Though lockdown restrictions are easing, people are forgetting that we’re still in the middle of a global pandemic. It’s still important that we stay at home and avoid contact with other people as much as possible; yet that means more time stuck at home, trying to find ways to entertain ourselves.
Those of you who know me well or have read my articles for a while know that I’m very passionate about board games. The problem is that many board games are multiplayer, quite often requiring a minimum of three players.
Yet I’ve covered quite a few that have single player modes or are single player only, making them perfect to be enjoyed without needing to have any of that pesky contact that we humans so often crave – but is fairly risky in the current climate. So I thought it’d be the perfect time to showcase some of the games I’ve reviewed – and they’re all games that I’ve played alone before, finding them to be satisfying challenges to while away the time.
Let’s get this one out of the way first, shall we? Though I ‘only’ reviewed the video game version on here and you may not want to deal with playing through a stress-inducing outbreak while there’s one going on in the real world, Pandemic is an extremely satisfying, brilliantly designed game. Though it’s only just received an official solo play variant, the co-operative, players vs the diseases nature of Pandemic means that it’s pretty straightforward to play alone and just take care of multiple roles as you play. If you’re ok with the theme, I can highly recommend Pandemic.
Playing not unlike a Universal Monsters-themed Pandemic, Horrified is another co-operative game which pits players against the game. In this instance, you’ll face off against a selection of classic Universal Monsters, each handled in a stunningly thematic way – and the one player mode is already included. I’m a massive fan of monster movies and the Universal Monsters in particular so I may be a little biased, but Horrified is one of the best games I’ve played in a very long time. It’s accessible, challenging and has quite a bit of variety thanks to all of the different monsters that are included – and it’s absolutely dripping with luridly coloured theme. Superb stuff.
A caveat for Double Rumble: you will need to also have access to iello’s excellent 8-Bit Box in order to play it. A board game tribute to classic side scrolling beat ’em ups, Double Rumble is another game that’s perfect for the solo player (though it can also be played by two people, with each player controlling one character each). With special moves, equipment to find and huge bosses to defeat, it does a great job of recreating the beat ’em up feel for the tabletop – and the graphic design, complete with tons of pop culture references and in-jokes, shows a great knowledge of (and passion for) the source material. Not the most satisfying game in the world, but it’s a fast playing and easy to learn little game that’s great for those of us raised on arcade and console titles such as Double Dragon, Final Fight and Streets of Rage.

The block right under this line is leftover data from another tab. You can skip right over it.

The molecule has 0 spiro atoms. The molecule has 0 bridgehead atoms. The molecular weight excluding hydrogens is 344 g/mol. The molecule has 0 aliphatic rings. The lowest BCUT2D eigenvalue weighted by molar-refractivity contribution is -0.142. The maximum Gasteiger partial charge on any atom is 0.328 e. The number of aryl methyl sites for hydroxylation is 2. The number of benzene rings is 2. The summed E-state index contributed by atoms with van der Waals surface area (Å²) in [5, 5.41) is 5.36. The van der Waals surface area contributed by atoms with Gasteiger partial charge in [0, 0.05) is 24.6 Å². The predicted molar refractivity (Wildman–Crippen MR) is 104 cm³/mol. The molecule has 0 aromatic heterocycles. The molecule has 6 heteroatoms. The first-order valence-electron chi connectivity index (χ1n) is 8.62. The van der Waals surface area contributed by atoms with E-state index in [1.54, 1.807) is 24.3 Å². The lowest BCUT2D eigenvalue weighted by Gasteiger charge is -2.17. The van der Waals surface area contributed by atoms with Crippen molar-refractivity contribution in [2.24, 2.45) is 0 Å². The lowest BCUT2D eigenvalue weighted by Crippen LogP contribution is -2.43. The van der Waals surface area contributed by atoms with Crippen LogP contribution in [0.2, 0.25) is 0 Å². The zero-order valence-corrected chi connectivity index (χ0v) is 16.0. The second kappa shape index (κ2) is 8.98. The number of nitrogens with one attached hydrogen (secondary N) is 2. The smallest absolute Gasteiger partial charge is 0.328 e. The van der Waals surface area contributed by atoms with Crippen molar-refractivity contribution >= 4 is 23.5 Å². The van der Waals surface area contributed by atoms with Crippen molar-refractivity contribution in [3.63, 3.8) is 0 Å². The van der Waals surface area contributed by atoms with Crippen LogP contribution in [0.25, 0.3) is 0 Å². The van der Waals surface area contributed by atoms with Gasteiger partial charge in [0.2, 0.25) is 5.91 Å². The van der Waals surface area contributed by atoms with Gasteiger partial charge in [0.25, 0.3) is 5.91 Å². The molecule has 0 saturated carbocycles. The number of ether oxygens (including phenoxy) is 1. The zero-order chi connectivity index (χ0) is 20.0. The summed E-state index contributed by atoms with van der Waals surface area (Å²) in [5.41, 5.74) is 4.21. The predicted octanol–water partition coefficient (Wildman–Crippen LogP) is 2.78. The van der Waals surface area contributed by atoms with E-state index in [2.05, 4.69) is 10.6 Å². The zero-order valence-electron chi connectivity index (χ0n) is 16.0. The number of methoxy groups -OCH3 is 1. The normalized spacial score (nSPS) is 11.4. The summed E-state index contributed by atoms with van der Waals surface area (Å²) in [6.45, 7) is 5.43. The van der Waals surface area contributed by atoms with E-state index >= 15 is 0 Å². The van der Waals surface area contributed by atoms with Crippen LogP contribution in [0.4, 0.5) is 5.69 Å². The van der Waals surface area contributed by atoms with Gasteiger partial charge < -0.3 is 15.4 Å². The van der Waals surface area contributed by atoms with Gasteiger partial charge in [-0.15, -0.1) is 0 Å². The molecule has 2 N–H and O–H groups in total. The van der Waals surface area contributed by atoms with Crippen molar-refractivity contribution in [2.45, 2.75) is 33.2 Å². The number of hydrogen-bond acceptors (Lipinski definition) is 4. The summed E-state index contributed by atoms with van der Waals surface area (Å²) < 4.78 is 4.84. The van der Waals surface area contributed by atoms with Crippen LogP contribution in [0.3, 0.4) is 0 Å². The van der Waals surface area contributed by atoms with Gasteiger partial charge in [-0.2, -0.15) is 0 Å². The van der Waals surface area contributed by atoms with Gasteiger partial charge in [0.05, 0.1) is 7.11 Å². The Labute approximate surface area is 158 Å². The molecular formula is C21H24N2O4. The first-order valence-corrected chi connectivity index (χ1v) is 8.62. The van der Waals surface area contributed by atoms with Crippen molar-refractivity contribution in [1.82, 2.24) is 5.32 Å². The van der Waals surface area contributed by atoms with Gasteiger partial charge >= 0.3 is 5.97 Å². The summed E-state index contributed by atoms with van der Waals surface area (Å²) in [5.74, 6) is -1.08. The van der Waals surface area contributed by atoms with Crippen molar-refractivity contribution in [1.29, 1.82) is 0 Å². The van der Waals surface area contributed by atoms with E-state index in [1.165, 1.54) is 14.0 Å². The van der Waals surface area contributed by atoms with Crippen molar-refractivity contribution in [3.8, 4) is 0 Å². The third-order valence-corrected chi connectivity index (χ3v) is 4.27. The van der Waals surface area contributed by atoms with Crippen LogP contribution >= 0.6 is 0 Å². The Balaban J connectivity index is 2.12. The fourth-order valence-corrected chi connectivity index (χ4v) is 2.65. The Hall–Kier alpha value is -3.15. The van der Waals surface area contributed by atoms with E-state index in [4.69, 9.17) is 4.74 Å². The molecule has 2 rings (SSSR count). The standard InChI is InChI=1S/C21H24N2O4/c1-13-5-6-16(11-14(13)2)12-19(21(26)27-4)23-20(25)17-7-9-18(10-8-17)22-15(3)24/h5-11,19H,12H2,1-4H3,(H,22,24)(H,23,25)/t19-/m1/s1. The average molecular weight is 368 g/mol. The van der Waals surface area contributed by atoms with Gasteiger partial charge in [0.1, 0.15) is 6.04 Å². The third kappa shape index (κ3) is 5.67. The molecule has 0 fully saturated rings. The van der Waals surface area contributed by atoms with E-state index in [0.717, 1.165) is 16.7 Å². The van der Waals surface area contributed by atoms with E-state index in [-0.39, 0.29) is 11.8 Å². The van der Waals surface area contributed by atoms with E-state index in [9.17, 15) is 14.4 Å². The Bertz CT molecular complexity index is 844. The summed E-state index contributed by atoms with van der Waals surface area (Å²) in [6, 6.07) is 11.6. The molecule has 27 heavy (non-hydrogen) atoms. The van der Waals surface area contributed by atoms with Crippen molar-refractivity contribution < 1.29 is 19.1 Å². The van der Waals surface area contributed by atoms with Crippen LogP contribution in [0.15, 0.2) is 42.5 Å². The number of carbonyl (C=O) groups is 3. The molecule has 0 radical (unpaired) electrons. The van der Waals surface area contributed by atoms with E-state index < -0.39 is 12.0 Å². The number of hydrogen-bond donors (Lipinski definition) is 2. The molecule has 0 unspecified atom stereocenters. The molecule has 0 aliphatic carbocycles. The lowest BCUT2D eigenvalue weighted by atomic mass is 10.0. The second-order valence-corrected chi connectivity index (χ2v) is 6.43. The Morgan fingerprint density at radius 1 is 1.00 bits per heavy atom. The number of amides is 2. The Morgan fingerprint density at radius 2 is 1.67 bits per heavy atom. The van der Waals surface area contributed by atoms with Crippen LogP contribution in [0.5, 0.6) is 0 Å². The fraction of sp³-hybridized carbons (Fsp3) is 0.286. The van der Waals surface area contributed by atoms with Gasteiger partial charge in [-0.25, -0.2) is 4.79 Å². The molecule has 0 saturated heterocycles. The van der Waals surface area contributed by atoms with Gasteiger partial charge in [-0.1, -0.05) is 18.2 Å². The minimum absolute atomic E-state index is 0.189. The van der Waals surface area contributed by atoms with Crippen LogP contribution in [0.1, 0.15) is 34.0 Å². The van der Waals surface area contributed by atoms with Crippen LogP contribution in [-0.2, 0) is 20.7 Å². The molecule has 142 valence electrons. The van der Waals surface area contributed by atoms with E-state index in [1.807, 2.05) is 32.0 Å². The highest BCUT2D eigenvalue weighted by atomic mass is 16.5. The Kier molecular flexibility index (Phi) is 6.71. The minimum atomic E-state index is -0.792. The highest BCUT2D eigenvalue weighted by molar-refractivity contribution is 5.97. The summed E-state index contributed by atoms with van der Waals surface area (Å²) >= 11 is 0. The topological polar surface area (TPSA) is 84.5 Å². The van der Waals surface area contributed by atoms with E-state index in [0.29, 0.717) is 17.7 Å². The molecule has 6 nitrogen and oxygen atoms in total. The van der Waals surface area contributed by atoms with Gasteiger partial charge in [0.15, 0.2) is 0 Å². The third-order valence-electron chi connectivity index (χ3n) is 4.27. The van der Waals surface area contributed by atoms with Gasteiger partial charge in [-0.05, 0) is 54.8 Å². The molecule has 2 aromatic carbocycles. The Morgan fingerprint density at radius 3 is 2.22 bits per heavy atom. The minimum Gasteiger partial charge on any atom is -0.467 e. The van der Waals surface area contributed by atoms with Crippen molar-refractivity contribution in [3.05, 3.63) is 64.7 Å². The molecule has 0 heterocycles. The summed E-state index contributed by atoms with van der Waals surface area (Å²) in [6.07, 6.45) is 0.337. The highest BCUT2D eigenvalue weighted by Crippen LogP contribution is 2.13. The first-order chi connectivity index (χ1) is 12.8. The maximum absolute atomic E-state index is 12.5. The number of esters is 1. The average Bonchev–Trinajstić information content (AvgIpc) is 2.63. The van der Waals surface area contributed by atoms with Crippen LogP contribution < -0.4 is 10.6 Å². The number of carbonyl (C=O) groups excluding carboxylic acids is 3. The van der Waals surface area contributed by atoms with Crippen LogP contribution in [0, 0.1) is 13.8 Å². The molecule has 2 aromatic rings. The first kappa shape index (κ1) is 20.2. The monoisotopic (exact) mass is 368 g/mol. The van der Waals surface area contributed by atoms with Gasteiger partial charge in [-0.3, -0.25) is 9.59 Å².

Though less of a game and more a series of 40 logic puzzles, Cat Crimes is a great way to challenge the grey matter. Though the feline incidents start out very simple to solve, it doesn’t take too long for them to get very tricky indeed. If you’re a fan of Sudoku or similar logic puzzles, you’ll probably find yourself drawn to the cute, appealingly naughty pets featured in Cat Crimes. A standalone sequel, Dog Crimes, is also available – should you be a dog person rather than a cat lover, that should fit the bill nicely for you instead (though I haven’t tried Dog Crimes, I assume that it’s a very similar experience, albeit with 40 new puzzles!)
If cheeky cartoony pets seem a bit too childish for you, single player detective game Arkham Noir may well be up your street. Essentially reimagining HP Lovecraft as a detective seeking to solve a horrific series of murders, it’s a nicely thematic and satisfyingly challenging game. There’s a few more cases available as well as this one if you want to try out slightly different settings, but I found The Witch Cult Murders to be a really well done game – as I’m a big fan of the Cthulhu Mythos, this one definitely hit all of the right buttons. Note: Arkham Noir is single player only.
I’ve always been a fan of city-building video games and I’ve never really found a board game that scratches the same itch that the original Sim City did for me. Though Flip City can feel a bit abstract and doesn’t really feel like you’re building a city as you flip through your deck, it’s a visually pleasing game with some very clever mechanics and a nicely minimalist design. It’s a decent game to play solo, with the added benefit that it moves at lightning speed. Well worth giving Flip City a go – and it also has a number of standalone sequels that can be added to the base game for further variety if you choose to.
One of the meatier games on this list, Chronicles of Crime is a game which sees you solving a variety of involving, deep crimes with the aid of an app. Each card in the game has a QR code, which allows the cards to function differently (ie be different characters, for example) depending on which case you’re playing through. It’s got some brilliantly implemented mechanics and the way that you build up evidence, find clues in virtual crime scenes and think about how best to spend time investigating over a set period in the game is superbly done. It really is a game worth checking out and despite being much more involved, it’s a pretty accessible game due to the app doing a lot of the heavy lifting in play.
So there you are. Just a few of the games I’ve previously covered that are suitable for solo play and – should we ever emerge from lockdown intact – in most cases, for more players too. I hope you see something there that’ll help you while away the odd hour or two where you may be at a loose end.
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